14. Air Compressor Piping

Air compressor piping connects your air compressor to all the devices that use its energy. High-quality piping and professional installation are crucial for sufficient air movement. There are several things to consider when implementing your piping system, including layout considerations, pipe material and more. For example, sharp angles in your piping can impede airflow, increase turbulence and cause three to five pounds per square inch differential (PSID) of pressure loss.

15. Mounting Options

Compressors come in all shapes, sizes and configurations. Not every business or workshop has the same amount of space, and that’s where portability and mounting options are useful. You can choose a portable or stationary air compressor, or you can opt for a trailer-mounted system. Choose a configuration that allows you the most flexibility and makes sense for your work environment. However, be aware that the larger your model, the more power you will require.

Always check that your power supply is adequate before making your final purchase. You should also be sure not to mount an electric compressor too far from the power source. Always install your compressor in a well-ventilated, spacious area and do not allow it to press against walls or other objects while in use.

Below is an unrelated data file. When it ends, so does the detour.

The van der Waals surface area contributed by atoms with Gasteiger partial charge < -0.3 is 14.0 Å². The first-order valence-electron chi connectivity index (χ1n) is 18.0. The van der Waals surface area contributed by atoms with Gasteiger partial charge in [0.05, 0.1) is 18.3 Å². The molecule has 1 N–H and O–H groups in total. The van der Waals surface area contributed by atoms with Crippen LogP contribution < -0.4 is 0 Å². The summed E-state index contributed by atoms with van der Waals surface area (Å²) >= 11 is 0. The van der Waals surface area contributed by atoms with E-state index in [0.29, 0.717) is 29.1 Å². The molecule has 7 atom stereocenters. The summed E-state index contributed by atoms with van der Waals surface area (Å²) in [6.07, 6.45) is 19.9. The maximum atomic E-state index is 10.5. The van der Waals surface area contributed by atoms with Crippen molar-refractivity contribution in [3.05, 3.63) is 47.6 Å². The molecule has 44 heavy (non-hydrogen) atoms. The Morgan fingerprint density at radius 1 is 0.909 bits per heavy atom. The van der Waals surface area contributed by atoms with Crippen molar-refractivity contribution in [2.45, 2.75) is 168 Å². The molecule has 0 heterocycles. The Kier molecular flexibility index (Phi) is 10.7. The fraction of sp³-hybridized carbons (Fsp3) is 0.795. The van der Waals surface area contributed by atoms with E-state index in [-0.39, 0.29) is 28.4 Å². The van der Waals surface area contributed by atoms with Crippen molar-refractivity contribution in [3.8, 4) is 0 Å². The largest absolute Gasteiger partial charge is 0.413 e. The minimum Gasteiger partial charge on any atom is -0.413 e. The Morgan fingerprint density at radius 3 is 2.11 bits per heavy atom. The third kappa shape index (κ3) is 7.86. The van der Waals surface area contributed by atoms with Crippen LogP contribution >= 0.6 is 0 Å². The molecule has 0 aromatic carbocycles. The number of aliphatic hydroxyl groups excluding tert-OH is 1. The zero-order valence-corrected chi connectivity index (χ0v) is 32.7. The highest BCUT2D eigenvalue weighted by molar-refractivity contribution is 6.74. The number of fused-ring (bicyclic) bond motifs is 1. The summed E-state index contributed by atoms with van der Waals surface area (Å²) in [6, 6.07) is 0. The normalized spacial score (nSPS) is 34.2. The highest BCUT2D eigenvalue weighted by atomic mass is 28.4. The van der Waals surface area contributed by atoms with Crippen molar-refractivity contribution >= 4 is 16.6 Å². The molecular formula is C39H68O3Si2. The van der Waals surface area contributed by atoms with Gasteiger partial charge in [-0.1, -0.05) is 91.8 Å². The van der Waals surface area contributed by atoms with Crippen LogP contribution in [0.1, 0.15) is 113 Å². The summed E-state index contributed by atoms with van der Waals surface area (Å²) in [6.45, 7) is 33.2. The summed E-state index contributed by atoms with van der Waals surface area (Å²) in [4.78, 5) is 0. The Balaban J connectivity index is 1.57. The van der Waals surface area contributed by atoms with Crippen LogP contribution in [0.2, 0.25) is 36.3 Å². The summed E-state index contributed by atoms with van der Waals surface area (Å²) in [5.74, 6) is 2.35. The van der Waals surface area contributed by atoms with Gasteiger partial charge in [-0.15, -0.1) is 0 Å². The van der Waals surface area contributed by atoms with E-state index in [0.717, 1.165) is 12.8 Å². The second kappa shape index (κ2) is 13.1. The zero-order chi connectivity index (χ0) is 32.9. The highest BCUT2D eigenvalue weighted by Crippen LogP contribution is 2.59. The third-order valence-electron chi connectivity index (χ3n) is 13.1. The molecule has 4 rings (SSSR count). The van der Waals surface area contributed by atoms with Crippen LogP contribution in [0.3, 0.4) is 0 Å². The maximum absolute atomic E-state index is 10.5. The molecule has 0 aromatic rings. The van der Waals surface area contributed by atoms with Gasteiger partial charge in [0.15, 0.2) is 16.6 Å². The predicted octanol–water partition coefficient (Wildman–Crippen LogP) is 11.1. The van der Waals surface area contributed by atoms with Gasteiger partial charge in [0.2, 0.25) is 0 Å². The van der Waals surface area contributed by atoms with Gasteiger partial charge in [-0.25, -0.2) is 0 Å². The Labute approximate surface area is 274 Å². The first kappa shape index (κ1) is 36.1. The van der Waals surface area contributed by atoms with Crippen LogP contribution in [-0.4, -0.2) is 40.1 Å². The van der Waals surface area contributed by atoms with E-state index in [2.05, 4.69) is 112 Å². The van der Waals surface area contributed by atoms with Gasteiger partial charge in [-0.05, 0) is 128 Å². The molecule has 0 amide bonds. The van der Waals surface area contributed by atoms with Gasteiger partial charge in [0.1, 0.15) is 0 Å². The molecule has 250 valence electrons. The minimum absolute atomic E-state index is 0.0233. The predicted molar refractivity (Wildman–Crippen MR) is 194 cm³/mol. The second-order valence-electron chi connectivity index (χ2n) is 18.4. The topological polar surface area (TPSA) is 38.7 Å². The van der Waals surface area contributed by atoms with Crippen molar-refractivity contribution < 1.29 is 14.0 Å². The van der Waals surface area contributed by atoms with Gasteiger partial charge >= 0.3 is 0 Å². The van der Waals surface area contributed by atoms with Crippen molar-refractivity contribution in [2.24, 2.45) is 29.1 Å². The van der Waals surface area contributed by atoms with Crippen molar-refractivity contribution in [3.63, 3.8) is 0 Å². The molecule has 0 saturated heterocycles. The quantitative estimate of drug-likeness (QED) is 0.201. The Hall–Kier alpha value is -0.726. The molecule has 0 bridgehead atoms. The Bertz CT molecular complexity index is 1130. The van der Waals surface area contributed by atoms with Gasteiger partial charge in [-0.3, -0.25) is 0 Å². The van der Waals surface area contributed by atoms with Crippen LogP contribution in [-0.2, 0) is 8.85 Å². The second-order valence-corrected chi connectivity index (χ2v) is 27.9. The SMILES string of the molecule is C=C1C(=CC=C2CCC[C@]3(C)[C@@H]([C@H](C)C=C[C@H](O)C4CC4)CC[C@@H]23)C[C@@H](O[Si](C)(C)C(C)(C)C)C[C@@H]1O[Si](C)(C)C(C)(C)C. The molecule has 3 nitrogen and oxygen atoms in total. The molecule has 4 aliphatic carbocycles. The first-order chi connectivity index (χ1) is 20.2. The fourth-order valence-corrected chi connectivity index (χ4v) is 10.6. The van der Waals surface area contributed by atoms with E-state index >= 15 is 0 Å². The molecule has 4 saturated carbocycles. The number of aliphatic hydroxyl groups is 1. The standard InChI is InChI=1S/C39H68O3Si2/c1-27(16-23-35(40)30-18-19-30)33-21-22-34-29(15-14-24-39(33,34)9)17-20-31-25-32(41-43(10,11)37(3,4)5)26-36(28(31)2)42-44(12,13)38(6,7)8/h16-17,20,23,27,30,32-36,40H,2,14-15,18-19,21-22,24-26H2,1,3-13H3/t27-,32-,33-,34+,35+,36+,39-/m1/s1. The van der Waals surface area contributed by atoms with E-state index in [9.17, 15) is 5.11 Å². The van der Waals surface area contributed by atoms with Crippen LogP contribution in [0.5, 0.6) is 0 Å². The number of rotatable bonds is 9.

16. Efficiency

Your air compressor’s efficiency refers to how well it operates, how it minimizes energy waste and how effectively it compresses high-quality air. You can implement several practices to maximize your compressor’s efficiency. For example, you can take steps to improve your workspace’s air quality, including the air’s cleanliness and humidity level. You can also choose to invest in high-quality equipment designed to last a long time.

Questions? Consult the Air Experts at Quincy Compressor

Although air compressors are easy enough to use, they can be some of the most complex pieces of machinery in your workplace. Since the 1920s, Quincy Compressor has been dedicated to helping consumers stay informed about the products they choose and crafting machinery — including air compressors, air dryers and other compressed air equipment — that deliver uncompromising reliability and performance.

If you have additional questions about air compressor specs or want to learn more about the various compressor options available to you, contact a knowledgable Quincy Compressor representative for assistance or use our sales and service locator to find a dealer near you.